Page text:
The milk industry --a powerful lobby in the U.S. --is currently conducting a campaign to increase milk consumption and top U.S. health officials are participating in the campaign. Recent advertisements show Donna Shalala, the U.S. secretary of health and human services, with a glass of milk in her hand and a "milk mustache" on her upper lip.[13] Ms. Shalala oversees the U.S. FDA, among other agencies.
A few bold companies --such as Ben and Jerry's, makers of gourmet ice cream --now label their products as rBGH-free. However, other companies, such as Whole Foods, Inc. --an "organic" grocery chain that owns Fresh Fields stores --claim to sell no dairy products containing rBGH. Yet the Annapolis, Maryland Whole Foods outlet sells cheeses from Cabot Dairies in Vermont and Cabot readily acknowledges that it uses some milk from rBGH-treated cows. Thus rBGH may be even more widespread than advertisements and store policy statements would lead consumers to believe. In the U.S., it is legal for merchants to mislead consumers in this way.
Dr. Samuel S. Epstein at the University of Illinois in Chicago in 1996 published a paper arguing that IGF-1 from rBGH-treated cows may well promote cancer of the breast and of the colon in humans who drink such milk. Epstein pulled no punches: "In short," he wrote, "with the active complicity of the FDA, the entire nation is currently being subjected to an experiment involving large-scale adulteration of an age-old dietary staple by a poorly characterized and unlabeled biotechnology product [rBGH, which is genetically engineered by Monsanto]. Disturbingly, this experiment benefits only a very small segment of the agrichemical industry while providing no matching benefits to consumers. Even more disturbingly, it poses major potential public health risks for the entire U.S. population," Dr. Epstein wrote.[14]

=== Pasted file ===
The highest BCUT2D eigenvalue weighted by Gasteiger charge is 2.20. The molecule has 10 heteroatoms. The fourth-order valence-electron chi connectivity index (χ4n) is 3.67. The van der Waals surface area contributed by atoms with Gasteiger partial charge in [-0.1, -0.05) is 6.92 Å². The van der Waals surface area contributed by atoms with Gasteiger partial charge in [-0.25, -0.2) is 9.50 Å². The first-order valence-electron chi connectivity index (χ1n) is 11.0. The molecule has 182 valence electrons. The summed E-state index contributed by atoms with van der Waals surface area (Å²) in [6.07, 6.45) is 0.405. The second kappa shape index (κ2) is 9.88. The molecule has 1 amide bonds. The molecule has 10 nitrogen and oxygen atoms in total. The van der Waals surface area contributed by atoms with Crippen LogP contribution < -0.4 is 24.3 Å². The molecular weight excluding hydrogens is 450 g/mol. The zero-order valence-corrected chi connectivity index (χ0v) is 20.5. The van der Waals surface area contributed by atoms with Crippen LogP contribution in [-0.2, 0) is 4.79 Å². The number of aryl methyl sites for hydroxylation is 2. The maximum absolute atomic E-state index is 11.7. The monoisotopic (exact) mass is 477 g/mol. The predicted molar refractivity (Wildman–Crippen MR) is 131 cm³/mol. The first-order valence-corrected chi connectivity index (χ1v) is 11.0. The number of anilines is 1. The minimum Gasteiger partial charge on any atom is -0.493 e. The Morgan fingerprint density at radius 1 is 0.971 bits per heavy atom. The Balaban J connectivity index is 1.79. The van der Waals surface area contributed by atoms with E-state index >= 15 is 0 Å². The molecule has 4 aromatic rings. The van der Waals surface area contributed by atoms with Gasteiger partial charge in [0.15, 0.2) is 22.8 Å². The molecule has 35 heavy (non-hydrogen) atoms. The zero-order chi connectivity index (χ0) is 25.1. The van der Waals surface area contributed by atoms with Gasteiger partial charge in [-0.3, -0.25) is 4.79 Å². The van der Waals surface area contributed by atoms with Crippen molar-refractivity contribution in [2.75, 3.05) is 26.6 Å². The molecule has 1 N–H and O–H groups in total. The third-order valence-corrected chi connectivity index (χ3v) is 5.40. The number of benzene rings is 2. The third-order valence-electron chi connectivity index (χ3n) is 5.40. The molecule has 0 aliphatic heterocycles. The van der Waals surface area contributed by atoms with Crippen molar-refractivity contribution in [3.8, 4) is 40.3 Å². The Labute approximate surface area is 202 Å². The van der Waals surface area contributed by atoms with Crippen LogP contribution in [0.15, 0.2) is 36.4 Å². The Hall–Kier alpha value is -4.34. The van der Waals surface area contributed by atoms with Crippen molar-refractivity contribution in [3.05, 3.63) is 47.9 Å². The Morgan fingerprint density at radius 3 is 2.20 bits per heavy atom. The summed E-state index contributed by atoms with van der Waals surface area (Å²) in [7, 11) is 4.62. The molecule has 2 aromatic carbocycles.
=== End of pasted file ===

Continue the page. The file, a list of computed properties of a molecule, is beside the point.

Monsanto has bet the company's future on genetically-engineered products, and rBGH is the first such product to be marketed. Therefore, it seems unlikely that Monsanto will voluntarily terminate the uncontrolled IGF-1 experiment being conducted now on the American people. This is a company that plays hard ball. As we saw in REHW #593, Monsanto lawyers frightened Fox TV executives into killing an investigative series that raised questions about rBGH and cancer. Just last month Monsanto wrote a threatening letter to Vital Health Publishing in Bloomingdale, Illinois over the proposed publication of AGAINST THE GRAIN, a book by Marc Lappe and Britt Bailey. Monsanto said the new book would libel its best-selling product, the herbicide Roundup (glyphosate). Lappe is an established medical writer and an acknowledged health policy expert. His earlier books include TOXIC DECEPTION (1991), BREAKOUT --THE EVOLUTION OF DRUG RESISTANT DISEASE (1995), and THE TAO OF IMMUNOLOGY (1997). Lappe and Bailey run the Center for Ethics and Toxics in Gualala, California (telephone 707-884-1700). After receiving Monsanto's threats, Vital Health Publishing abandoned its plans to publish AGAINST THE GRAIN --even though the book had already been printed --for fear of a Monsanto lawsuit, which might put them out of business even if Monsanto lost in court. Happily, Common Courage Press (Monroe, Maine; telephone 800-497-3207) will publish AGAINST THE GRAIN in September. AGAINST THE GRAIN is a detailed account of the perils of the new genetic technologies in agriculture. Monsanto's rBGH represents the tip of a very dangerous iceberg. --Peter Montague (National Writers Union, UAW Local 1981/AFL-CIO)
=============== [1] Susan E. Hankinson and others, "Circulating concentrations of insulin-like growth factor I and risk of breast cancer," LANCET Vol. 351, No. 9113 (May 9, 1998), pgs. 1393-1396.